The proposed combination of the University of Arkansas clinical operations at UAMS with St. Vincent Health was not on the agenda for today’s University of Arkansas Board of Trustees meeting today in Monticello, but it turns out that a draft collaboration agreement was given to members of the board today.

UAMS has provided a copy of the so-called term sheet for the proposed “network” to us.


Here it is.

It remains somewhat hazy, particularly as to direct management responsibility for what are now two general service hospitals and whether those would continue in that form in the future.


It provides for shared support and some collaborative services (such as cancer and cardiology operations), plus potential new joint services. It also provides for each partner to operate independent services.

Both Parties may retain or develop separate programs and activities that are not part of the Network Collaboration (e.g., the UAMS School of Medicine’s basic science research enterprise, and the provision of certain services that may be restricted or prohibited in Catholic organizations). UAMS will continue to provide services needed by Arkansas communities, as determined under the leadership of the University of Arkansas Board of Trustees and UAMS executives and medical staff.

The Parties acknowledge that SVHS, as a Catholic organization, shall not be involved in any way in certain services or activities in any way. UAMS shall not impose unacceptable requirements on SVHS, and SVHS conversely shall not restrict the services that UAMS can provide outside of and apart from the Network Collaboration. In this way, each organization will continue to be faithful to its mission, values, and the needs of its respective community.

I’ve yet to see addressed the question of equal benefits and employment protection for employees providing shared services that will in effect be supported by public taxpayers.


It calls for a governing board comprised of 50-50 representation from each organization. This, St. Vincent board member Baker Kurrus said recently, could potentially be problematic because it gives no way to decide a close question. The term sheet provides a mediation procedure for disputes, ultimately decided by a five-member group including one neutral, independent member.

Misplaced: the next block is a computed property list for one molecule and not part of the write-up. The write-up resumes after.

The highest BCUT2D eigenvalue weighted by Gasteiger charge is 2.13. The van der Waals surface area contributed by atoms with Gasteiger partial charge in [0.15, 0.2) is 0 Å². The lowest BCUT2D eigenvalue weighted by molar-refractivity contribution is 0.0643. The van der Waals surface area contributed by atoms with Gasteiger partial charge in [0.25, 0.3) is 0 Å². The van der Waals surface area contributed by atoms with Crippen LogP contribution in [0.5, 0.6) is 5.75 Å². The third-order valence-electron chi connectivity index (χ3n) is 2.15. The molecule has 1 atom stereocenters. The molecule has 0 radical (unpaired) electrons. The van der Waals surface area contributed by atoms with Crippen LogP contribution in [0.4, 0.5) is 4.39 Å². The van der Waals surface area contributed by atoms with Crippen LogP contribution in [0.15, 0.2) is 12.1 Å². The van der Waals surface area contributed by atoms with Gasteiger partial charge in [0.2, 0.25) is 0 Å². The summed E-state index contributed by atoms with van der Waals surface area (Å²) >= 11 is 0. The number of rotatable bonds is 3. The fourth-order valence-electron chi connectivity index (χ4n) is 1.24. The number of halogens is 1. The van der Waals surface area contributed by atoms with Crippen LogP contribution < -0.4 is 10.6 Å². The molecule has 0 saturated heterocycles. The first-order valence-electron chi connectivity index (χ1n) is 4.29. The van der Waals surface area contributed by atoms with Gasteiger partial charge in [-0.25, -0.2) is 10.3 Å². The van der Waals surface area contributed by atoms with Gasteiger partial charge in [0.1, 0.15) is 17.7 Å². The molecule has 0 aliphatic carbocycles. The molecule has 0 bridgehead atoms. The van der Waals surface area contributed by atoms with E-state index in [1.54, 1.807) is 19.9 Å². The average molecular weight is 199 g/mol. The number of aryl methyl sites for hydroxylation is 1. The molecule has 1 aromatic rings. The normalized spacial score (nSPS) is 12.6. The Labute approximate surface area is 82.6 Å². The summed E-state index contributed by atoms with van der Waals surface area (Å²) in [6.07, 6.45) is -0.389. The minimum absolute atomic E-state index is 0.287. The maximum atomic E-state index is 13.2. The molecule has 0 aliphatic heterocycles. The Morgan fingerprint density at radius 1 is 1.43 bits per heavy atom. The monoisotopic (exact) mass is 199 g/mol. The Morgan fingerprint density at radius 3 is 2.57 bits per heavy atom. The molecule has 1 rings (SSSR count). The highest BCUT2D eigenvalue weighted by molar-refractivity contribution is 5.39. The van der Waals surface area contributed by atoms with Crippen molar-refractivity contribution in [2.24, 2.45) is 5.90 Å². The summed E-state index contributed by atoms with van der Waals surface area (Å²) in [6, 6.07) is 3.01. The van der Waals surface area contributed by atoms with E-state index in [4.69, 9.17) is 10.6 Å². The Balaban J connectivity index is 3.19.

The two parties will maintain ownership of respective buildings and contribute equal amounts of capital. A key element does seem to build a platform to grow the medical operation beyond its existing size in one unit that could bring some efficiency to purchasing and administration. A statewide organization is contemplated.

Noted in the draft, written by a law firm, the intent to:

Provide world-class care to communities throughout Arkansas, and do so in a manner that is accessible, responsive, and respectful of the dignity of the individual human being.

The current Arkansas legislature comes to mind immediately at the mention of “human being.” The words are debated in the political, religious and scientific context, particularly in a blended operation with institutions that hold different views on providing service related to in vitro fertilization, contraception, conception ability of male and female, abortion, treatment of pregnant and potentially pregnant women and more.


UPDATE: I have UAMS Chancellor Dan Rahn’s memo to staff about the first draft. He emphasizes it’s a first draft. It mentions, too, the budget problems being faced by the institution ( he didn’t say, but I will, thanks to a legislature concerned more with fetuses, women’s vagina and tax cuts than services for children already here. Read on: